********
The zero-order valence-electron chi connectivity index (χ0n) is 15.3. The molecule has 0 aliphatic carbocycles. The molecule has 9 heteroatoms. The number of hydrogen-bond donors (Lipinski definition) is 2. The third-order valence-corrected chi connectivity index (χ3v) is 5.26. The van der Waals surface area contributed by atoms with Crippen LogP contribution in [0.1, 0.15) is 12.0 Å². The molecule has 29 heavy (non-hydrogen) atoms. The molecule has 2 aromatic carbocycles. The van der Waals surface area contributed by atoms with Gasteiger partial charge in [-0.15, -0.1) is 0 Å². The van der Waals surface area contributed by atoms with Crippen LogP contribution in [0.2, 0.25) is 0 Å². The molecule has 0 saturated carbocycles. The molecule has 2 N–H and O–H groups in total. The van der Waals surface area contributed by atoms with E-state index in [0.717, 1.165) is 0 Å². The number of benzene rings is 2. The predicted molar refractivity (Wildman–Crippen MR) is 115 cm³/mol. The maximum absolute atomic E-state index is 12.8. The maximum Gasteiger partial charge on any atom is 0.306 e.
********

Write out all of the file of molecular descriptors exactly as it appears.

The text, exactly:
The zero-order valence-electron chi connectivity index (χ0n) is 15.3. The molecule has 0 aliphatic carbocycles. The molecule has 9 heteroatoms. The number of hydrogen-bond donors (Lipinski definition) is 2. The third-order valence-corrected chi connectivity index (χ3v) is 5.26. The van der Waals surface area contributed by atoms with Crippen LogP contribution in [0.1, 0.15) is 12.0 Å². The molecule has 29 heavy (non-hydrogen) atoms. The molecule has 2 aromatic carbocycles. The van der Waals surface area contributed by atoms with Gasteiger partial charge in [-0.15, -0.1) is 0 Å². The van der Waals surface area contributed by atoms with Crippen LogP contribution in [0.2, 0.25) is 0 Å². The molecule has 0 saturated carbocycles. The molecule has 2 N–H and O–H groups in total. The van der Waals surface area contributed by atoms with E-state index in [0.717, 1.165) is 0 Å². The number of benzene rings is 2. The predicted molar refractivity (Wildman–Crippen MR) is 115 cm³/mol. The maximum absolute atomic E-state index is 12.8. The maximum Gasteiger partial charge on any atom is 0.306 e.